Monday, 27 August 2007

Niall Ferguson


Niall Ferguson
Originally uploaded by David Farrer

The Glaswegian historian gave a very good presentation on Monday morning. When leaving England a friend had said to him: "You're off home for the weekend then?" "HOME!" replied Ferguson. "I'm going to Edinburgh!" Some things never change...

Ferguson's talk was based on his The War of the World. In a wide-ranging talk we heard about the two world wars, the US in the Middle East, China, Russia, finance, the environment and much more. Ferguson told us that he'd learned quite a bit from Marx, but, in the event of a class war, he was on the side of the bourgeoisie.

There was a lot about Scotland. Ferguson thought that independence was likely eventually. It may well be thrust upon Scotland by England. It would probably be beneficial (eventually) by making Scots politicians responsible for raising cash as well as spending it. It won't all end in tears, but in yawns. In short, Scotland will have to learn to be like Denmark.

Chatting to him afterwards, he confirmed to me that he is in the camp of those of us who expect some kind of recession in the not-too-distant future.

(Nice "product placement" for Bulmers although Ferguson appeared to be having a pint of heavy.)

Don't be vague - ask for Hague


William Hague
Originally uploaded by David Farrer

After Saturday night's rather unexciting event with Janet Paisley and Donald Smith it was a very different affair on Sunday afternoon.

William Hague gave a storming performance to a very appreciative audience. Hague was definitely the best speaker whom I've heard at this year's Book Festival. He was primarily talking about his new biography of Wilberforce.

We enjoyed Hague's story of leaving a bookshop in Yorkshire after signing copies of his Pitt book. A gentleman approached Hague and asked, "Eh lad, is that your book?" Yes, replied Hague. "Well, it doesn't look much like you on the cover!"

The session chairman, Iain Macwhirter, told us that we'd all heard an assurance that Hague wouldn't again seek the Tory leadership. I'm not so sure. If I remember correctly, Hague said something like this: "I'm a loyal supporter of David Cameron and with him as leader I'm not a candidate for the party leadership." Not quite ruling it out, I'd guess.

Sunday, 26 August 2007

Libertarian on the government benches


Harry Benson
Originally uploaded by David Farrer


View from my seat...
Originally uploaded by David Farrer

On Saturday afternoon I went along to Holyrood to hear Scotland's greatest photographer give a marvellous talk on his career at the top of his trade.

Harry has photographed every American president from Eisenhower to G W Bush. He got the shots of the dying Bobby Kennedy, of the Beatles first US tour, and seemingly of every major personality of the last fifty years.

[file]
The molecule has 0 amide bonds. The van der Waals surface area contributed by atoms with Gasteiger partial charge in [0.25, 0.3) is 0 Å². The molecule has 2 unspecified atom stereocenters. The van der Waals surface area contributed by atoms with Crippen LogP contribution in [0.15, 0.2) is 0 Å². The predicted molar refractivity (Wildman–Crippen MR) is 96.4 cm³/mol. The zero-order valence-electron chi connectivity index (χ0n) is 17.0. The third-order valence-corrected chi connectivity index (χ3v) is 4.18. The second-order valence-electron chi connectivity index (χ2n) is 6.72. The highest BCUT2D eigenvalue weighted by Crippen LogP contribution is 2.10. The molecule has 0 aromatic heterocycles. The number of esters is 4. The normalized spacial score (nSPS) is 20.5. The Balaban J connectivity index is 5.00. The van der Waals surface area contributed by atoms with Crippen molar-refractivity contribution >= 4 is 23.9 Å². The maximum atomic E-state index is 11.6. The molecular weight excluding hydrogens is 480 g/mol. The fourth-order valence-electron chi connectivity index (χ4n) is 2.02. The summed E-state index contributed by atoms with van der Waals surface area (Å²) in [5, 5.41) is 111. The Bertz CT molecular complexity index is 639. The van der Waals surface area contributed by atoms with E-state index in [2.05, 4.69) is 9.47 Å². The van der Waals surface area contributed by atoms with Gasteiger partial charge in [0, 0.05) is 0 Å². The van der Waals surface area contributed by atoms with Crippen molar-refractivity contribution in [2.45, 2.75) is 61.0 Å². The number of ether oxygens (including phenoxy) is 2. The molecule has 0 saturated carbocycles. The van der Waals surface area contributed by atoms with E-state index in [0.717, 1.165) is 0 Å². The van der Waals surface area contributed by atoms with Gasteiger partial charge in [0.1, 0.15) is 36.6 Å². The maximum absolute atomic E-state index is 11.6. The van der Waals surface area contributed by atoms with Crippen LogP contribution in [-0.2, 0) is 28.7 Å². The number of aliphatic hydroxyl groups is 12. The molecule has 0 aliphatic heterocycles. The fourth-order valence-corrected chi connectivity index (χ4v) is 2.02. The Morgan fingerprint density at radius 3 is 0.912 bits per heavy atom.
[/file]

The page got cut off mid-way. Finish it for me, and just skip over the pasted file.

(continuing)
Click here for some of Harry's best work. And some magazine covers.

We heard that Harold Wilson was more interesting than Gordon Brown, President Reagan had a good line in jokes, and that Churchill was the greatest man who lived, apart from - wait for it - Kenny Macaskill! Of course, that may have been because the Justice Minister was taking Harry along to the Rugby at Murrayfield.

Something good from the BBC


I'm a very occasional writer on Biased BBC and no great fan of the Beeb. It was therefore particularly nice to hear something good from two of its presenters last Wednesday.

Peter and Dan Snow gave an excellent talk about the book of their recent TV series. Alternating between sites, the father and son team covered all of their eight chosen battlefields using a selection of images from the book.

There was one of the biggest queues for book signing that I've seen this year and we bought a copy too.

(For those who care about such things, the Snows use Apple computers.)

Friday, 24 August 2007

Monday, 20 August 2007

Leftist lady bowled over by two English gentlemen

Two of the events I've been to this year have been moderated by Ruth Wishart of the Glasgow Herald. I don't think I'm wrong in describing Ruth as a lady of the left.

She chaired the Douglas Hurd talk and gave the distinct impression of being charmed by the Old Etonian and graduate of Trinity Cambridge.

This afternoon she was in charge again, this time with General Sir Michael Rose, educated at Cheltenham College, St. Edmund Hall, Oxford, and the Sorbonne.

Ruth had a problem with her mike. When it seemed to be working OK she started to sit down and the General followed suit just afterwards. But the mike wasn't working and Ruth stood up again. The General hadn't quite sat down by this point and immediately stood up again to wait for Ruth. The lady was quite taken aback by this gentlemanly behaviour and praised the speaker profusely. I suppose it's different at the Herald...